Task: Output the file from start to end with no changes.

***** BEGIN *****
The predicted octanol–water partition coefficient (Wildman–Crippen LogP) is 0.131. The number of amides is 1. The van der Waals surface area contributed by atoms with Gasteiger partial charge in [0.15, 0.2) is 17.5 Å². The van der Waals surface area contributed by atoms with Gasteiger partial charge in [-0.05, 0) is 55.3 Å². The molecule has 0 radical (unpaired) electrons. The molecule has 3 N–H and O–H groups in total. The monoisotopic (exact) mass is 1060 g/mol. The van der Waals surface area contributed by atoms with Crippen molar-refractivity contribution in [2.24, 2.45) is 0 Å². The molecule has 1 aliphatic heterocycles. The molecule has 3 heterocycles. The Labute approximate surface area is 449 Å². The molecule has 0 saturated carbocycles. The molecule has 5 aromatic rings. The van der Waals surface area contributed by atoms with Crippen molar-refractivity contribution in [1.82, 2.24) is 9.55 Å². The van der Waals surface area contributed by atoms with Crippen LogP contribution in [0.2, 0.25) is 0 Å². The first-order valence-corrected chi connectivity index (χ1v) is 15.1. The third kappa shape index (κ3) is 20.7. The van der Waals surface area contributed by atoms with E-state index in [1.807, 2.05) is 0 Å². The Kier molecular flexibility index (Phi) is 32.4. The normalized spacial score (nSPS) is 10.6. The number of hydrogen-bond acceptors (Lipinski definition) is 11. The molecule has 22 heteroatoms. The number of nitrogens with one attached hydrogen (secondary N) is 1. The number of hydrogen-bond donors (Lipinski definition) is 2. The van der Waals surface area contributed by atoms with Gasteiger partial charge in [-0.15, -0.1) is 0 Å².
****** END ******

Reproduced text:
The predicted octanol–water partition coefficient (Wildman–Crippen LogP) is 0.131. The number of amides is 1. The van der Waals surface area contributed by atoms with Gasteiger partial charge in [0.15, 0.2) is 17.5 Å². The van der Waals surface area contributed by atoms with Gasteiger partial charge in [-0.05, 0) is 55.3 Å². The molecule has 0 radical (unpaired) electrons. The molecule has 3 N–H and O–H groups in total. The monoisotopic (exact) mass is 1060 g/mol. The van der Waals surface area contributed by atoms with Crippen molar-refractivity contribution in [2.24, 2.45) is 0 Å². The molecule has 1 aliphatic heterocycles. The molecule has 3 heterocycles. The Labute approximate surface area is 449 Å². The molecule has 0 saturated carbocycles. The molecule has 5 aromatic rings. The van der Waals surface area contributed by atoms with Crippen molar-refractivity contribution in [1.82, 2.24) is 9.55 Å². The van der Waals surface area contributed by atoms with Crippen LogP contribution in [0.2, 0.25) is 0 Å². The first-order valence-corrected chi connectivity index (χ1v) is 15.1. The third kappa shape index (κ3) is 20.7. The van der Waals surface area contributed by atoms with E-state index in [1.807, 2.05) is 0 Å². The Kier molecular flexibility index (Phi) is 32.4. The normalized spacial score (nSPS) is 10.6. The number of hydrogen-bond acceptors (Lipinski definition) is 11. The molecule has 22 heteroatoms. The number of nitrogens with one attached hydrogen (secondary N) is 1. The number of hydrogen-bond donors (Lipinski definition) is 2. The van der Waals surface area contributed by atoms with Gasteiger partial charge in [-0.15, -0.1) is 0 Å².